MULTIFACTOR PRODUCTIVITY THEORY
The three measures of productivity that the ABS currently publishes for the market sector footnote 1 of the economy are:
- labour productivity (LP), estimated by dividing an index of the volume of value added (VA) by an index of labour input (L), that is, LP = VA / L
- capital productivity (KP), estimated by dividing an index of the volume of value added by an index of capital inputs (K), that is, KP = VA / K
- multifactor productivity (MFP), estimated by dividing an index of the volume of value added by a combined index of labour and capital inputs, that is, MFP = VA / (IKL).
These can also be calculated at an industry level.
There is also a gross output measure of MFP, estimated by:
- dividing an index of the volume of gross output (GO) by a combined index of labour, capital and intermediate inputs (I), that is, MFP = GO / (IKLI).
Labour and capital productivity measures are partial productivity measures and provide a measure of growth in output to growth in one of the factor inputs, either capital or labour. The most obvious limitation of labour and capital productivity measures is that they attribute to one factor of production - labour or capital - changes in output attributable to all factors of production. For example, the effects of technical progress, improvements in management practices and economies of scale, could affect measures of both capital and labour productivity. Also, a labour productivity measure takes no account of the amount of capital available to labour, or how this amount changes over time. A change in the amount of capital available per unit of labour is reflected in the concept of capital deepening.
The limitations of partial productivity measures gives rise to the development of MFP, which is a more comprehensive productivity measure. MFP measures the ratio of growth in output to growth in two or more factor inputs and represents that part of the change in output that cannot be explained by changes in the inputs. The ABS approach to measuring MFP is based on neoclassical economic theory using a translog production function in conjunction with two assumptions, constant returns to scale and that marginal products of capital and labour are equal to their respective real market prices. This forms the basis of the growth accounting approach to estimating MFP.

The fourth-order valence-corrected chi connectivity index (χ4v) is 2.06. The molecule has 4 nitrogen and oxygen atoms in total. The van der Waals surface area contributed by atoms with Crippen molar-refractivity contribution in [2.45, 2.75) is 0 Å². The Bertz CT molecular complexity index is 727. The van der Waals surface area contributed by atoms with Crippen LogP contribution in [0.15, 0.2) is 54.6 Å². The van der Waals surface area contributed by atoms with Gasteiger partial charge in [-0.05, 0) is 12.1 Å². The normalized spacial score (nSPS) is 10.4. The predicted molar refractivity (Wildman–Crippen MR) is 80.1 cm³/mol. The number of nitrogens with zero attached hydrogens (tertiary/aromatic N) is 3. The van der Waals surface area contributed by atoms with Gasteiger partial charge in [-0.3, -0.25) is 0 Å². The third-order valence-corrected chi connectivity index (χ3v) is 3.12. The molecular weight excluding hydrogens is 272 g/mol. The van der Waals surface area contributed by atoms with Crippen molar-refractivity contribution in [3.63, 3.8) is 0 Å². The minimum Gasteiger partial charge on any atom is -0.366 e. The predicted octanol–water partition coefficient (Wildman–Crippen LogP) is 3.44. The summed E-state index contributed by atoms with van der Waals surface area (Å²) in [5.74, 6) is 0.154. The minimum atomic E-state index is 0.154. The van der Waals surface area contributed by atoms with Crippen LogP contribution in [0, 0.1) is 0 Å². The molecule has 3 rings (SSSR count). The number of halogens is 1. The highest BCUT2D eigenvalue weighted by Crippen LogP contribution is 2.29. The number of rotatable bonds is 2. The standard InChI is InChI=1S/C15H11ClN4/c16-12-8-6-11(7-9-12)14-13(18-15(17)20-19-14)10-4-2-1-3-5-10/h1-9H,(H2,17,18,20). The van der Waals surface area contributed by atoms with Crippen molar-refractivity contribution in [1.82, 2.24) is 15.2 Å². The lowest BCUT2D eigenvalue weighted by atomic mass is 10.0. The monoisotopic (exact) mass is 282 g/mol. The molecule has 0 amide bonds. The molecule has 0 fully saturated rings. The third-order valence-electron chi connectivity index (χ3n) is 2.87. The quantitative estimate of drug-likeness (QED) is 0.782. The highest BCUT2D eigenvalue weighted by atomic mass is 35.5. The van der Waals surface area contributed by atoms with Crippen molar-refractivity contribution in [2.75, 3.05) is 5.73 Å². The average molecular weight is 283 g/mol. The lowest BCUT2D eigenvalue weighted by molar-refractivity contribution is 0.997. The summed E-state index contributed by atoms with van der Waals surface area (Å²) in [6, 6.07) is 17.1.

However, these assumptions may not hold in practice. If there are scale efficiencies then this will also be captured as an increase in MFP. This possibility is likely as there would be many firms operating in an environment of increasing returns to scale, especially over short periods. The assumption that the marginal products of capital and labour are equal to their market price, is based on perfect competition existing in factor markets. As a result, growth in MFP may contain the impact of various phenomena in addition to disembodied technological change, such as economies of scale and scope, and efficiency gains relating to changes in resource allocation. That is, resources such as capital and labour may shift between or within industries, which would affect measured MFP growth.
For the market sector as a whole, the ABS compares MFP growth rates over productivity cycles, which involves identifying and dividing the data into peaks in MFP growth. The reason for this is it is assumed that these peaks represent similar levels of capacity utilisation. One important issue that arises is that individual industries will not necessarily have the same cycles as either the market sector or each other. The industry average MFP growth estimates contained in this paper are not calculated on a peak to peak basis. The ABS will conduct further research on this issue.
1 There are 17 industries under the current ANZSIC classification system. The market sector comprises Agriculture, forestry & fishing; Mining; Manufacturing; Electricity, gas & water; Construction; Wholesale trade; Retail trade; Accommodation, cafes & restaurants; Transport & storage; Communication services; Finance & insurance; and Cultural & recreational services. The non-market sector includes Property & business services; Government administration & defence; Education; Health & community services; and Personal & other services. Industry MFP estimates are available for the 12 market sector industries only. back